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Churches in Pakistan step up security following Taliban’s return in Afghanistan

Churches across Pakistan have stepped up security in response to threats of attacks following the Taliban’s return to power in neighboring Afghanistan.

At a meeting of Catholic and Protestant leaders, senior clergy agreed to tighten surveillance and beef up armed protection, especially at Sunday services.

Aid to the Church in Need (ANC) reported that the move comes amid concerns that the Taliban’s take-over of Afghanistan will trigger extremist incidents aimed at Christian and other minority faith communities.

Pakistan human rights activist Sajid Christopher, chief executive of the Human Friends Organization, said there were fears raised that the Taliban-associated group Tehreek-e-Taliban Pakistan (TTP) and other militant organizations in Pakistan would capitalize on events in Afghanistan and target religious minorities including Christians.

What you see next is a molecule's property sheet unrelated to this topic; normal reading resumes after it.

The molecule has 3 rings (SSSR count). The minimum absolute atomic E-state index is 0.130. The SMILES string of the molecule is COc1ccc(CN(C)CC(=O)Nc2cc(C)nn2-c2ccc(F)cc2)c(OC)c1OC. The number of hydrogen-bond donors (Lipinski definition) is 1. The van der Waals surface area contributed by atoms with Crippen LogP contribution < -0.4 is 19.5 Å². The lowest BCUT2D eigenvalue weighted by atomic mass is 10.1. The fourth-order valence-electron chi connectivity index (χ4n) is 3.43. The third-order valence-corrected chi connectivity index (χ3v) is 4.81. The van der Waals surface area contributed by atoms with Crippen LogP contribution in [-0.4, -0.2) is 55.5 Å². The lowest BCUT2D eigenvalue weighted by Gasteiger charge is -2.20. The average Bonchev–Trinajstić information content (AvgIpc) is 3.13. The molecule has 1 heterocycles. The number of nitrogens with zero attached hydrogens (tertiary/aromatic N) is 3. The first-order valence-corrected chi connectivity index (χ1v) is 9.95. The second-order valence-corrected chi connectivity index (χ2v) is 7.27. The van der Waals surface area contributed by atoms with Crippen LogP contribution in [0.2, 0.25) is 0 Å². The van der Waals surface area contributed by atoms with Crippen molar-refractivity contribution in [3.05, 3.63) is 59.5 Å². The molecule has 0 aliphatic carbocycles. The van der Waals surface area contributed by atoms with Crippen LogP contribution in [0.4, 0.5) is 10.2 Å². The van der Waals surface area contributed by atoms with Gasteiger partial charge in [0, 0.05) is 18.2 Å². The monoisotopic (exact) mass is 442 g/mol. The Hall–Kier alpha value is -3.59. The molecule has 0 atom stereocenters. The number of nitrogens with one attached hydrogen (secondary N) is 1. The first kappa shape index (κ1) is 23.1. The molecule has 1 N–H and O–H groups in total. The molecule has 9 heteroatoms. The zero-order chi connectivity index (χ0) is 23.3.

“When the Taliban were in power before, there were a lot of terrorist attacks in Pakistan,” he told ACN in an interview.

“There were terrorist organizations attacking churches and other Christian institutes. They clearly became targets. Now that the Taliban are back, it will strengthen the TTP and other Islamist groups and so there could be attacks,” said Christopher.

The ACN report said tightened protection measures include increased action to check the identity of people entering church compounds by car, metal detectors used as people go in for services, and a beefed-up armed presence at church entrances.

Christopher warned that the security outlook for more moderate Muslims was also of concern.

“Among peaceful and progressive [Muslim] communities there will also be fear but those with a militant mind-set are happy that the Taliban are back in power again,” he said.

In Afghanistan Taliban fighters have reportedly gone house-to-house to track down Christians and other minorities and there were reports of people being ordered to hand over their phones with the threat of being killed on the spot if their devices were found to contain Bible verses or devotional material.

Former US international religious freedom ambassador Sam Brownback warned of genocide against Christians and other minorities in Afghanistan.

“It’s a deadly and catastrophic situation and could easily lead to genocide,” he was quoted as saying by the ACN report.

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